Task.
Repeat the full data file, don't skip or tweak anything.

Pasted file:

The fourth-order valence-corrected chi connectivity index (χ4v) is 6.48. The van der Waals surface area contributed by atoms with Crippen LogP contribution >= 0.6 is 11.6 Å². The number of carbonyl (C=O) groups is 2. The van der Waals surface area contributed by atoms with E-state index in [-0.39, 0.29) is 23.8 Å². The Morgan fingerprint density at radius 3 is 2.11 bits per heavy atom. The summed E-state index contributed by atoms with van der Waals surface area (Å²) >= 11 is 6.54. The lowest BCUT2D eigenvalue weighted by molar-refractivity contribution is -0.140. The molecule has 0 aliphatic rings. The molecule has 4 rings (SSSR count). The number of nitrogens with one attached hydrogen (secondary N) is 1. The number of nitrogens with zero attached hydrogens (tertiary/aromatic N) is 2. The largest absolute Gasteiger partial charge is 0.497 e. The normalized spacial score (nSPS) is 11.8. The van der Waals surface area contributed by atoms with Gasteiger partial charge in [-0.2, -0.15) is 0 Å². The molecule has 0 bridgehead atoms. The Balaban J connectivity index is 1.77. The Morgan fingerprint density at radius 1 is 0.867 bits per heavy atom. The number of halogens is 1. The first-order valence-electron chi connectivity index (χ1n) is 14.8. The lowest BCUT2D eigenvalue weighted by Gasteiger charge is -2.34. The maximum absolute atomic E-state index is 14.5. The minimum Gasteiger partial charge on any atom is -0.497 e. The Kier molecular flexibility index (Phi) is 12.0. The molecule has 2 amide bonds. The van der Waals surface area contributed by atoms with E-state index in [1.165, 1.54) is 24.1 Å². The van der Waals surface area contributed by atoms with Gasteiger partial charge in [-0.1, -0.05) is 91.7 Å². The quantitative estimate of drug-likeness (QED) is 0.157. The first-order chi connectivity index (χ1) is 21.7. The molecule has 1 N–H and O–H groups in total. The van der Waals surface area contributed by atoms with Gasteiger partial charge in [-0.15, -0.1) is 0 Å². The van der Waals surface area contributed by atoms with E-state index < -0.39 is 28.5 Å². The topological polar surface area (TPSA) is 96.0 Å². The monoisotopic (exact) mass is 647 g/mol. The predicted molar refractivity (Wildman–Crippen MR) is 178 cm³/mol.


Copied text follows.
The fourth-order valence-corrected chi connectivity index (χ4v) is 6.48. The van der Waals surface area contributed by atoms with Crippen LogP contribution >= 0.6 is 11.6 Å². The number of carbonyl (C=O) groups is 2. The van der Waals surface area contributed by atoms with E-state index in [-0.39, 0.29) is 23.8 Å². The Morgan fingerprint density at radius 3 is 2.11 bits per heavy atom. The summed E-state index contributed by atoms with van der Waals surface area (Å²) >= 11 is 6.54. The lowest BCUT2D eigenvalue weighted by molar-refractivity contribution is -0.140. The molecule has 0 aliphatic rings. The molecule has 4 rings (SSSR count). The number of nitrogens with one attached hydrogen (secondary N) is 1. The number of nitrogens with zero attached hydrogens (tertiary/aromatic N) is 2. The largest absolute Gasteiger partial charge is 0.497 e. The normalized spacial score (nSPS) is 11.8. The van der Waals surface area contributed by atoms with Gasteiger partial charge in [-0.2, -0.15) is 0 Å². The molecule has 0 bridgehead atoms. The Balaban J connectivity index is 1.77. The Morgan fingerprint density at radius 1 is 0.867 bits per heavy atom. The number of halogens is 1. The first-order valence-electron chi connectivity index (χ1n) is 14.8. The lowest BCUT2D eigenvalue weighted by Gasteiger charge is -2.34. The maximum absolute atomic E-state index is 14.5. The minimum Gasteiger partial charge on any atom is -0.497 e. The Kier molecular flexibility index (Phi) is 12.0. The molecule has 2 amide bonds. The van der Waals surface area contributed by atoms with E-state index in [1.165, 1.54) is 24.1 Å². The van der Waals surface area contributed by atoms with Gasteiger partial charge in [-0.1, -0.05) is 91.7 Å². The quantitative estimate of drug-likeness (QED) is 0.157. The first-order chi connectivity index (χ1) is 21.7. The molecule has 1 N–H and O–H groups in total. The van der Waals surface area contributed by atoms with Gasteiger partial charge in [-0.15, -0.1) is 0 Å². The van der Waals surface area contributed by atoms with E-state index < -0.39 is 28.5 Å². The topological polar surface area (TPSA) is 96.0 Å². The monoisotopic (exact) mass is 647 g/mol. The predicted molar refractivity (Wildman–Crippen MR) is 178 cm³/mol.